Back to the problem, then, we are looking for all odd positive integers $n$ such that $n, n+1$ are both a power of two times a product of Fermat primes. As $n$ is odd, $n$ must be a product of Fermat primes, and $n+1$ must be a power of two times such a product. To reduce down to only seven possible $n$, we will exploit the fact that a product of Fermat primes has a very, very structured binary expansion.

Let $$n = \prod_{i=1}^l (2^{2^{a_i}} + 1),$$ where $0 \le a_1 < a_2 < \cdots < a_l$ and each term of the product is prime. Expanding out the product, we get that $$n = \sum_{S \subseteq \{1,2,3,\ldots, l\}} 2^\left( \sum_{i \in S} 2^{a_i} \right)}$$ What this scary formula is saying is that: $n$ is the sum of $2^l$ distinct powers of two, and the exponents on those powers of two are all possible sums of $2^{a_1}, 2^{a_2}, \ldots, 2^{a_l}$. Thinking in binary:

• $n$ has $2^l$ digits which are ones;

• $n$ is odd, so the last digit is also a $1$.

• And, importantly, if $l \ge 1$ then $n$ consists of two identical blocks: digits $0$ through $2^{a_l} - 1$ and $2^{a_l}$ through $2^{a_l+1}$ are the same. The block may start with some $0$s. (Within each of the two blocks we then have two more identical blocks, and so on, but there may be zeroes padded on at each step. Example: $(2^{2^0} + 1)(2^{2^1}+1)(2^{2^3}+1) = 3 \cdot 5 \cdot 257$ is $111100001111$ in binary. The two identical blocks are $00001111$ and $00001111$. Then each block consists of the two identical blocks $11$ and $11$, although four $0$s are padded on in front. Then each of those consists of two identical blocks $1$ and $1$.)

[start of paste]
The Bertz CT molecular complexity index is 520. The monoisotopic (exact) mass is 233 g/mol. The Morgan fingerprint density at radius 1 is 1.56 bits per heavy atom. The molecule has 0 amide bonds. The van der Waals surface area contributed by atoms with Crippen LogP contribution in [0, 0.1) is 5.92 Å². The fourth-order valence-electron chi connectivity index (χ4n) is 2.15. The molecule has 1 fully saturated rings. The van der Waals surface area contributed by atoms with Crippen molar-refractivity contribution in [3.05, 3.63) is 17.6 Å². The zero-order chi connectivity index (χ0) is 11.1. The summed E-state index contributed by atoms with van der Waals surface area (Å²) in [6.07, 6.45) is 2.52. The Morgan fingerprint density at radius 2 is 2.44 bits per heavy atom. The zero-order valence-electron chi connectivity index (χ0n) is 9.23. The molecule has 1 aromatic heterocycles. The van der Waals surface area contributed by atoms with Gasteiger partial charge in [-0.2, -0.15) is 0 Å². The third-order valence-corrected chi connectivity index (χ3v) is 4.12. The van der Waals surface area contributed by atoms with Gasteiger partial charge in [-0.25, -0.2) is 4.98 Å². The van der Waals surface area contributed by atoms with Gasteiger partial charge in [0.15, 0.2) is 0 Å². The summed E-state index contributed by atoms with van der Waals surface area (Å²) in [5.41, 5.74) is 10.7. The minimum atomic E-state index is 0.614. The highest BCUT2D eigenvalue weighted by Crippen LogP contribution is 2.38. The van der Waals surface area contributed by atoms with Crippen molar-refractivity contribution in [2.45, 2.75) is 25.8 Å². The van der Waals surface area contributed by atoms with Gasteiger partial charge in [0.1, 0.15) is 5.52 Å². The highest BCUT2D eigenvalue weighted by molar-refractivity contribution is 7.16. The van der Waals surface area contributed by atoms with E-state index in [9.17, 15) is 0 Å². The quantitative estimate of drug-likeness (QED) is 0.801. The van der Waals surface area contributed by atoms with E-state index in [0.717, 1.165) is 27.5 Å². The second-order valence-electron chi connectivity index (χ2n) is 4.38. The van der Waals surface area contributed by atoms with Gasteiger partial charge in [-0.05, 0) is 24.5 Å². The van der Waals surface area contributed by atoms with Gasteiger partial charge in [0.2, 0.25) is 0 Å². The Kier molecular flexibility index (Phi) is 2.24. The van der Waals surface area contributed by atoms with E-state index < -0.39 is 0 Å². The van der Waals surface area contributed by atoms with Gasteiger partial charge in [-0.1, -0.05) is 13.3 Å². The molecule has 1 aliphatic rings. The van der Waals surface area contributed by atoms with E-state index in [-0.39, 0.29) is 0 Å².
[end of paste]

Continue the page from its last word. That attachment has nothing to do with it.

By the same reasoning, $n+1$ must be a power of two times a number that looks exactly the same. We can say that for some $r,m$ and $0 \le b_1 < b_2 < \ldots < b_m$, $n+1$ equals $2^r$ times the product of $2^{2^{b_i}} + 1$, and then:

• $n+1$ has $2^m$ digits which are ones;

• $\frac{n+1}{2^r}$ consists of two identical blocks: digits $0$ through $2^{b_m} - 1$ and $2^{b_m}$ through $2^{b_m + 1}$ are the same. (Within each of the two blocks we then have two more identical blocks, and so on.)

To form $n+1$ from $n$, we add $1$ to the binary expansion, so the number of $1$s decreases by $(c-1)$, where $c$ is the number of $1$s at the end of the binary expansion of $n$. As $n$ has $2^l$ ones, $n+1$ has $2^l - (c-1)$ ones. Since this has to be a power of two, we must either have $c = 1$ or $c \ge 2^{l-1}+1$. In the former case, we will show that $n$ must equal $5$. In the latter, that $n$ must equal $2^{2^l} - 1$.

Case 1: $c = 1$

Since $c = 1$, $n$ has $01$ at the end of its binary expansion. So $n+1$ has the same binary expansion with $01$ replaced by $10$, and $r = 1$ (number of twos dividing $n+1$). By looking at the $1$s in $n+1$, we may extract exactly the numbers $b_i$: the $2^i$th 1 from the right, if we start counting from 0, is at position $2^{b_i} + 1$ (where positions start counting from $0$ as well, i.e. the $k$th position is the $2^k$s digit). But it is also at position $2^{a_i}$. It follows that only $a_i = 1$ is possible, and $l = 1, m = 1$, $n = 2^{2^1} + 1 = 5$, $n+1 = 6 = 2 \cdot 3$.